Pop Quiz is a new feature on Sewing School that gives us a chance to share ideas and talk about sewing with some of our favourite sewers. For this inaugural Pop Quiz, we put Toronto-based designer Avril Loreti to the test!
Tell us a little bit about you and your business!
My name is Avril Loreti and I run a homewares business in Toronto, Ontario. My approach to my line is contemporary and minimal, playful and pretty. Once I get hooked on a concept and want to develop it further, the design has to reflect these ideas.
I just reached my 3 year anniversary this November and I’m totally stoked! I started my business by opening up an Etsy shop and placing my work in some consignment shops around Toronto. From there I started building my little part-time business through baby steps. I received some good press and exposure over the first 2 years of business. Then was able to move into my business as a full time job.
What kind of sewing machine(s) do you use?
I sew on a domestic Kenmore and a Janome Serger. My serger is like my baby!
How long have you been sewing?
I can’t think of a time when I wasn’t sewing. When I was a kid my mom was always sewing all my Halloween and dance recital costumes and she would give me her fabric scraps to play around with on her machine.
Before I turned 16 I also thought the more I sewed with my mom’s machine the more practice I got with using a foot pedal which was essential to getting my driver’s license faster.
Then at University I brought my mom’s machine to my dorm and sewed up some pages of a porn magazine into a quilt for a conceptual art class… so sewing has been pretty integral in my whole life!
What’s the last thing you sewed? (tell us about it)
Canvas Wine Totes! They’re a new product that I’m going to be launching at this year’s Christmas season at The One of a Kind Show. I serge the side edges and then the gusseted bottom, then I flip it right side out and print my image on the front. Once the image is on I go back to my sewing machine and hem the top and stitch on the handle. It’s quick and minimal and super sturdy.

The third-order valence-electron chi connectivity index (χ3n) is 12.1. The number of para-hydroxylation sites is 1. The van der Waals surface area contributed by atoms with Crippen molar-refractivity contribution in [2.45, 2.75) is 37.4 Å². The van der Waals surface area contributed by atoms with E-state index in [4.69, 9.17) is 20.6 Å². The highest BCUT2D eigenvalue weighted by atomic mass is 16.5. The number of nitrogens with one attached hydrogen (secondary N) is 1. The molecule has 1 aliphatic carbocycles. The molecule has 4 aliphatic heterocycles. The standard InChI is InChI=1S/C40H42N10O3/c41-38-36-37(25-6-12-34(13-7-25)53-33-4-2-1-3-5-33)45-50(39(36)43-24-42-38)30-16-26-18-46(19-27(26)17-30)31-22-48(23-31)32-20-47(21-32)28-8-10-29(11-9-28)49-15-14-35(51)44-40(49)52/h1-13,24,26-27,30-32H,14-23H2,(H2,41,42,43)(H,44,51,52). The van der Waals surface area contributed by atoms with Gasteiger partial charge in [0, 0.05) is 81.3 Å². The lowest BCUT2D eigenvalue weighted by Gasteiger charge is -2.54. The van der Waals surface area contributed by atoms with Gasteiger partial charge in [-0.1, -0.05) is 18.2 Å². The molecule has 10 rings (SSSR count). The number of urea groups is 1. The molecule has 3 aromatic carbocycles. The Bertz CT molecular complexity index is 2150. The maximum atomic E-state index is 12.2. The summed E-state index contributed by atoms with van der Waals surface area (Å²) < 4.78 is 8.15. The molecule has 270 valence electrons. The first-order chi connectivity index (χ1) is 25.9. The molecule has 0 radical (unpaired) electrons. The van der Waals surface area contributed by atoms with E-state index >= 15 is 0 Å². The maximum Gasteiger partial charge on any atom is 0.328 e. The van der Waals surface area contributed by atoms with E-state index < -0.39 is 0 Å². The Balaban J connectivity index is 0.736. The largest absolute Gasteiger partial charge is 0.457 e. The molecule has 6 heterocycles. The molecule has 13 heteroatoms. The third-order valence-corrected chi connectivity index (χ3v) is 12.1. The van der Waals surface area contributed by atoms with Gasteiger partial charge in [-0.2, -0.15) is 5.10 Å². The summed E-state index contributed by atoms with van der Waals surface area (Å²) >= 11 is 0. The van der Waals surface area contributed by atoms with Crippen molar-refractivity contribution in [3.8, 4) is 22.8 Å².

Do you have a favourite fabric that you like to sew with?
100% cotton is my bag!
What is your sewing soundtrack?
Whenever I have to do a large run of production sewing I find that I think about business, strategies, new ideas, anything related to moving my biz forward. So for the last few months I’ve been big on listening to podcasts and audiobooks about business or professional development while I sew. Martha Stewart’s “The Martha Rules”, back-episodes or the crafty podcast CraftyPod, and Dale Carnegie’s classic “How to win friends and influence people” have given me a lot of insight to growing my business, working with people, and generate new creative ideas… all while mowing through plenty of hankies and napkins and tea towels!
However, when I’m ironing, it’s all about the tunes! My current rotation is pretty rockin’ retro these days with a little bit of The Clash, The Ramones, Wanda Jackson, and Skid Row…
At Sewing School, we’re all about learning new things. What’s one technique or pattern would you like to learn how to do or tryout?
Any technique that can show me how to sew something faster is gold! I’d also love to get some technique on pattern drafting clothing. I’ve taken stabs at cutting up t-shirts and sewing them on a whim, but I would love to be able to draft my own shirts and skirts.
Care to share a sewing tip with Sewing School?
My latest and greatest sewing tip just came to me recently while cutting many straight lines through rolls and rolls of solid fabric. I was just having too many problems tearing along the grain and warping the fabric. So I went into my boyfriend’s tool box and found my “golden ticket to fabric cutting!”….A Laser Level!
First I line up my roll of fabric with the edge of my table. I roll out my fabric across the table and use some tape to mark where I want the laser to line up. For example, if I want to cut an 18” strip, then I measure 18” from the edge of the table and mark it with tape on the table on either side of the fabric. I then place the laser at one piece of tape and then line it up with the other piece. The laser makes a straight line across the fabric that’s easy to follow with your scissors.
Best of all, if you have to make many strips that are the same length, then you just keep the laser on and keep rolling out your fabric as you go. The laser level was about $30 at your local hardware store and I promise you’ll get a return on your investment in time spent cutting sooner than you think!
Where can we see Avril Loreti next?
I’m excited to be showing at the Christmas One of a Kind Show in Toronto, from November 25 to Dec 5.